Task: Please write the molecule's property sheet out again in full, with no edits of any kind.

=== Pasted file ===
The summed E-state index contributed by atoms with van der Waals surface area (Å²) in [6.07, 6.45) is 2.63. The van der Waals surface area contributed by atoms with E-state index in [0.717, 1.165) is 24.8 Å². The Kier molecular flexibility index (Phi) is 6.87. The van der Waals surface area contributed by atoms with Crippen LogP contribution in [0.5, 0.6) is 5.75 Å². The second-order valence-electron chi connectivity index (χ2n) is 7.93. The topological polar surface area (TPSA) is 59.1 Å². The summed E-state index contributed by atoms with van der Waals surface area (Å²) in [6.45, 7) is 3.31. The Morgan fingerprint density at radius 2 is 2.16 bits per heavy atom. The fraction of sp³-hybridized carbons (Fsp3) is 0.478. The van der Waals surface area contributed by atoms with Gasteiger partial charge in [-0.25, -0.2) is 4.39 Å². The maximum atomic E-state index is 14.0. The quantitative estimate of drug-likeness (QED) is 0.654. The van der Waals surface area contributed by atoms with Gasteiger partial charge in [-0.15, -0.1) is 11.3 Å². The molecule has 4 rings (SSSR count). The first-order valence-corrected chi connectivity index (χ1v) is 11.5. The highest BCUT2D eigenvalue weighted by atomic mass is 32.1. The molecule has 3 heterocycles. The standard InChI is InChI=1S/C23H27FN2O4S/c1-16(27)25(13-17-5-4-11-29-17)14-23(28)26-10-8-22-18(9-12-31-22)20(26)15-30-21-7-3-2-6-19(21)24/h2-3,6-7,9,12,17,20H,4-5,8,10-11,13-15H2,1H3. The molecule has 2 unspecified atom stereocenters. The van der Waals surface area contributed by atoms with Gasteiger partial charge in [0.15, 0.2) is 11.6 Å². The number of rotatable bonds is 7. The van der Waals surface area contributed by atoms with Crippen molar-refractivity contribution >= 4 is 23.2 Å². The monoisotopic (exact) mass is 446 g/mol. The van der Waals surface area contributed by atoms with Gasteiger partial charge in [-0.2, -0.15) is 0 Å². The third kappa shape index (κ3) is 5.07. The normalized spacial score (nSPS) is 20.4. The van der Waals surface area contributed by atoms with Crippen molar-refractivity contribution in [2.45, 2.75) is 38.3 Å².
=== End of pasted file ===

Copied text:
The summed E-state index contributed by atoms with van der Waals surface area (Å²) in [6.07, 6.45) is 2.63. The van der Waals surface area contributed by atoms with E-state index in [0.717, 1.165) is 24.8 Å². The Kier molecular flexibility index (Phi) is 6.87. The van der Waals surface area contributed by atoms with Crippen LogP contribution in [0.5, 0.6) is 5.75 Å². The second-order valence-electron chi connectivity index (χ2n) is 7.93. The topological polar surface area (TPSA) is 59.1 Å². The summed E-state index contributed by atoms with van der Waals surface area (Å²) in [6.45, 7) is 3.31. The Morgan fingerprint density at radius 2 is 2.16 bits per heavy atom. The fraction of sp³-hybridized carbons (Fsp3) is 0.478. The van der Waals surface area contributed by atoms with Gasteiger partial charge in [-0.25, -0.2) is 4.39 Å². The maximum atomic E-state index is 14.0. The quantitative estimate of drug-likeness (QED) is 0.654. The van der Waals surface area contributed by atoms with Gasteiger partial charge in [-0.15, -0.1) is 11.3 Å². The molecule has 4 rings (SSSR count). The first-order valence-corrected chi connectivity index (χ1v) is 11.5. The highest BCUT2D eigenvalue weighted by atomic mass is 32.1. The molecule has 3 heterocycles. The standard InChI is InChI=1S/C23H27FN2O4S/c1-16(27)25(13-17-5-4-11-29-17)14-23(28)26-10-8-22-18(9-12-31-22)20(26)15-30-21-7-3-2-6-19(21)24/h2-3,6-7,9,12,17,20H,4-5,8,10-11,13-15H2,1H3. The molecule has 2 unspecified atom stereocenters. The van der Waals surface area contributed by atoms with Gasteiger partial charge in [0.15, 0.2) is 11.6 Å². The number of rotatable bonds is 7. The van der Waals surface area contributed by atoms with Crippen molar-refractivity contribution >= 4 is 23.2 Å². The monoisotopic (exact) mass is 446 g/mol. The van der Waals surface area contributed by atoms with Gasteiger partial charge in [-0.2, -0.15) is 0 Å². The third kappa shape index (κ3) is 5.07. The normalized spacial score (nSPS) is 20.4. The van der Waals surface area contributed by atoms with Crippen molar-refractivity contribution in [2.45, 2.75) is 38.3 Å².